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Wednesday, February 29, 2012
Players elevate play for postseason

By Jason Jordan

Jones
Matt Jones said the only way to advance in the postseason is to increase your intensity.
Matt Jones was a bit perplexed.

Here he was leading DeSoto (Texas) into what was widely considered a gimmee first-round playoff game against Ellison (Killeen, Texas) on Feb. 21 and the Eagles were getting out of character.

DeSoto had made easy work of Ellison earlier this season, routing them by 60 points, but that was then, and this was, well, the playoffs.

“That was a completely different team that we played,” said Jones, a junior shooting guard who is ranked No. 22 in the ESPNU 60. “They were fighting so hard out there and they really brought it to us at first. We had to regroup and come out and match their intensity, match their execution. We learned a lot from that win. You’ve gotta bring it in the playoffs.”

As cliché as it is accurate, it’s a realization that every high school baller has come to in the last few weeks: Go hard or go home.

“That’s the bottom line,” said Jones, who is committed to Duke. “If you don’t bring it every night you’re going home, period.”

It’s a concept that Chris Walker wished his team would’ve had the foresight to fully grasp before getting booted from the playoffs a week ago.

“I feel like we kinda knew that we’d have to raise our game to another level, but I don’t know if we knew to the level that we needed to,” said Walker, a junior forward at Holmes County (Bonifay, Fla.) who is ranked No. 7 in the ESPNU 60. “It’s so important to play harder than you’ve ever played before. It sounds crazy, but even your best game in the regular season probably won’t be enough in the playoffs. You’ve got to go to another higher level.”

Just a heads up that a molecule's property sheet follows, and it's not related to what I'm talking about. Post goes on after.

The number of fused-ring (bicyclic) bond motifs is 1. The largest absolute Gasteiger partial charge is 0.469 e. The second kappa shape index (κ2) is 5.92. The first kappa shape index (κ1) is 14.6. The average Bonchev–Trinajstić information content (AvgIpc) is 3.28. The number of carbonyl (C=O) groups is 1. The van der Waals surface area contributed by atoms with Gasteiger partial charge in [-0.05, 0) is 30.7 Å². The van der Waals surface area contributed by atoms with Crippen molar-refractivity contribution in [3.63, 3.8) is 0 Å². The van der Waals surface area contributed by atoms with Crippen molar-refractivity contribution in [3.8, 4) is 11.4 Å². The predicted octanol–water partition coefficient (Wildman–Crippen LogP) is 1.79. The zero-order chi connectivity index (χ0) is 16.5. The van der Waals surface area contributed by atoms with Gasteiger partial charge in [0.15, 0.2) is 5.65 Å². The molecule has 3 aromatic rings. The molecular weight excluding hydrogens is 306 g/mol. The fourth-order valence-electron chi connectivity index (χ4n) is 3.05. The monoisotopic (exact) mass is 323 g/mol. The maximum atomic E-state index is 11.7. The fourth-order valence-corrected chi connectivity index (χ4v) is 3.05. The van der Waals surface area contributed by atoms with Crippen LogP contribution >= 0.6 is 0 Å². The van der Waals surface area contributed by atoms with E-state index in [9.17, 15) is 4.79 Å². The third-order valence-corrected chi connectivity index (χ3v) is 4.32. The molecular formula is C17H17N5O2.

That goes for the country’s most elite program too.

Oak Hill Academy (Mouth of Wilson, Va.), the top-ranked team in the POWERADE FAB 50, has already broken a school record for wins with 43 this season and even though they’re record is, by definition, perfect, Warriors’ coach Steve Smith said his team will have to raise its level of play when they head over to China where they will play nine games against international competition.

“It’s very important to continually push yourself, especially at the end of the year,” said Smith, who was recently named Naismith High School Coach of the Year. “We’ve consistently challenged our guys and we’ll continue to do that as we come down the stretch. It’s up to them to respond, but they’ve been doing it all year. The kids have to buy in because at the end of the year everyone’s typically worn down.”

L.J. Rose has definitely felt the fatigue of a long, grueling season, but his motivation to push through the tired legs, mental fatigue and small nagging injuries is to consider the flip-side.

“It could all be over if you give in to all that,” said Rose, a senior point guard at Westbury Christian (Houston) who is signed to Baylor. “Everyone’s tired so you’re all still even. But when you’re in this position you don’t think about how tired you are. You just think about what it’s gonna take to get the job done. That’s the main focus.”

Jones agreed.

He said at this point it doesn’t matter how it happens, as long as his team wins, he’s happy.

“That’s another major difference between the regular season and the playoffs,” Jones said.

“Regular season you can have a bad game and get down about it and be upset, but now it doesn’t even matter. If I don’t score at all and we win, I am so excited. I don’t even give it two thoughts. You just win any way that you can.”

Jason Jordan is the basketball editor for ESPNHS. He can be reached at jason.x.jordan.-ND@espn.com. Don't forget to follow him on Twitter: @JayJayESPN.